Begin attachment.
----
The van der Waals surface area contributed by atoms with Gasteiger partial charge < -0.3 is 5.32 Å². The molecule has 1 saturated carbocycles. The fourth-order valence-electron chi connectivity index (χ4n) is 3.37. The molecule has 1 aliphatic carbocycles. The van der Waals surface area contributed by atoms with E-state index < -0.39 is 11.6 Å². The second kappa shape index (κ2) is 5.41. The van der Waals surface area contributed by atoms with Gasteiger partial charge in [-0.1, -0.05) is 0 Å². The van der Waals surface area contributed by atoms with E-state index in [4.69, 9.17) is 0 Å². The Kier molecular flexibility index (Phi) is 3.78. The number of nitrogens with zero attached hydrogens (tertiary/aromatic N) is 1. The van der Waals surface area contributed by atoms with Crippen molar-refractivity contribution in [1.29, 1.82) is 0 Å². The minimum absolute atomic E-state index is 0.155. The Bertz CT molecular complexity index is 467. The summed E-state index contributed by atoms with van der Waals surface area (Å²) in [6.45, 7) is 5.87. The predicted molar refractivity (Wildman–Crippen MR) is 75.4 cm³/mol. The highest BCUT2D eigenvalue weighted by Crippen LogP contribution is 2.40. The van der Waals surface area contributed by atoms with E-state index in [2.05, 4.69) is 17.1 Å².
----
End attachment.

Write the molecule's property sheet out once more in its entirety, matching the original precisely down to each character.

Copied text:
The van der Waals surface area contributed by atoms with Gasteiger partial charge < -0.3 is 5.32 Å². The molecule has 1 saturated carbocycles. The fourth-order valence-electron chi connectivity index (χ4n) is 3.37. The molecule has 1 aliphatic carbocycles. The van der Waals surface area contributed by atoms with E-state index < -0.39 is 11.6 Å². The second kappa shape index (κ2) is 5.41. The van der Waals surface area contributed by atoms with Gasteiger partial charge in [-0.1, -0.05) is 0 Å². The van der Waals surface area contributed by atoms with E-state index in [4.69, 9.17) is 0 Å². The Kier molecular flexibility index (Phi) is 3.78. The number of nitrogens with zero attached hydrogens (tertiary/aromatic N) is 1. The van der Waals surface area contributed by atoms with Crippen molar-refractivity contribution in [1.29, 1.82) is 0 Å². The minimum absolute atomic E-state index is 0.155. The Bertz CT molecular complexity index is 467. The summed E-state index contributed by atoms with van der Waals surface area (Å²) in [6.45, 7) is 5.87. The predicted molar refractivity (Wildman–Crippen MR) is 75.4 cm³/mol. The highest BCUT2D eigenvalue weighted by Crippen LogP contribution is 2.40. The van der Waals surface area contributed by atoms with E-state index in [2.05, 4.69) is 17.1 Å².